Organic foods usually cost more than non-organic foods. For instance, in May 2008, Newsweek reported that organic red delicious apples cost $1.99 per pound, while non-organic cost only $1.49. Organic eggs cost $3.99 a dozen; non-organic, $1.89.

There is a lot of discussion out there suggesting that organic foods are the healthier choice for families. But according to the American Dietetic Association, organic foods may not be any healthier or safer than other kinds of foods. We don’t have enough research to know for sure just yet.

What parents can do
First and foremost, it’s important for your child to eat a well-balanced diet. If organic foods are available and you can afford them, great; give them a try. But don’t sacrifice good nutrition for the organic label. Also, regardless of whether or not food is organic, always handle all food carefully and safely.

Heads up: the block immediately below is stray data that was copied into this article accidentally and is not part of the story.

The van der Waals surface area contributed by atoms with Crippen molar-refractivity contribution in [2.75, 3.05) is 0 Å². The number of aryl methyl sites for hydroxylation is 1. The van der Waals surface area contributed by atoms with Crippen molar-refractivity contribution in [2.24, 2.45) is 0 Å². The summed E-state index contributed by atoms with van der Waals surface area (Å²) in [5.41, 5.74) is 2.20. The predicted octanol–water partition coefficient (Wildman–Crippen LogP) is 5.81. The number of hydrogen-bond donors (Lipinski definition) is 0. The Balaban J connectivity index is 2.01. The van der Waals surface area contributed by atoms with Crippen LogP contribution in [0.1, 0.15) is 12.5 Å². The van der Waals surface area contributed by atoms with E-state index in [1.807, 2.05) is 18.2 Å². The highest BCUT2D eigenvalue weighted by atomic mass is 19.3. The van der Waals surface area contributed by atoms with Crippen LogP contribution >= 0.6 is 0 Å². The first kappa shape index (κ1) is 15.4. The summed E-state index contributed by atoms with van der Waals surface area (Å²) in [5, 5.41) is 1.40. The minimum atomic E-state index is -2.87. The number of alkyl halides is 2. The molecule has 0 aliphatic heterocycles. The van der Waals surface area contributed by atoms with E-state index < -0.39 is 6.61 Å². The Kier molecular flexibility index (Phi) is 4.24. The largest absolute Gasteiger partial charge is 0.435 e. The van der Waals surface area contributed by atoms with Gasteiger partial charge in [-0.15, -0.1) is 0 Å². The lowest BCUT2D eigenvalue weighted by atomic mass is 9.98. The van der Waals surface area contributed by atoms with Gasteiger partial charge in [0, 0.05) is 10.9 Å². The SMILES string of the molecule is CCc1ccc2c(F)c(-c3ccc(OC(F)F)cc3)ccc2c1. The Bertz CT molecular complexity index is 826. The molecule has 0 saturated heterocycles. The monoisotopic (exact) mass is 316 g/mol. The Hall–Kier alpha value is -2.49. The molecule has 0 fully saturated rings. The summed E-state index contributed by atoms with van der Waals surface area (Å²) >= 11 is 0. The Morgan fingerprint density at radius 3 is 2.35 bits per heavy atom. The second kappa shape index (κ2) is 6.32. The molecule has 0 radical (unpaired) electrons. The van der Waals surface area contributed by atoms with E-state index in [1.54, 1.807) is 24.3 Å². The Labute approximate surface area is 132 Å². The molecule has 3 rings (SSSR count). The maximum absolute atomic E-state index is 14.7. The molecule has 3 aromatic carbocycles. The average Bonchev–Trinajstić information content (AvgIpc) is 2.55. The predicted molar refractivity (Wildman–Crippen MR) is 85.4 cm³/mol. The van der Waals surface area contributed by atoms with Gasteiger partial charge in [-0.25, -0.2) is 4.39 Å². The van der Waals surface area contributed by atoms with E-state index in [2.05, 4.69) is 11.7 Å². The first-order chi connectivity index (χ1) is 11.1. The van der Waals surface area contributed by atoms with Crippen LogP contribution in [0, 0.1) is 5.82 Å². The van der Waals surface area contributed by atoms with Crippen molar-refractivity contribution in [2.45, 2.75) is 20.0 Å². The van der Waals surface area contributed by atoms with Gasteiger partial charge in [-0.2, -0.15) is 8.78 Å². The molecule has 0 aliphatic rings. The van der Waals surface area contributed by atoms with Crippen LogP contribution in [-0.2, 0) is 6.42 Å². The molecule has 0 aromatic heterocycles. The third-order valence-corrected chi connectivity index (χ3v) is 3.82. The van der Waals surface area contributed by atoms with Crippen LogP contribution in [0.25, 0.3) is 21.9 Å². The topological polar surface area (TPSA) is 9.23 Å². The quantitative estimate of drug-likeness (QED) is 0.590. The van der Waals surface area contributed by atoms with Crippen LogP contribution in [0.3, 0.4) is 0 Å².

Other shopping and safety tips
• Buy vegetables and fruits when they’re in season. This will help ensure the best quality. For example, buy apples in the fall and berries and tomatoes in the summer. This also saves on fuel to transport produce from far away.

• Read labels carefully. Organic may not mean healthy. Some organic foods are high in fat, sugar or salt.

• If you worry about pesticides, peel all fruits and vegetables. Trim the outer leaves of leafy vegetables like lettuce and cabbage. But remember, peeling may also reduce nutritional value. Pesticides are sometimes found in the fatty parts of food. So remove fat from meat and the skin from fish and poultry.

Visit the March of Dimes website to learn more about organic foods.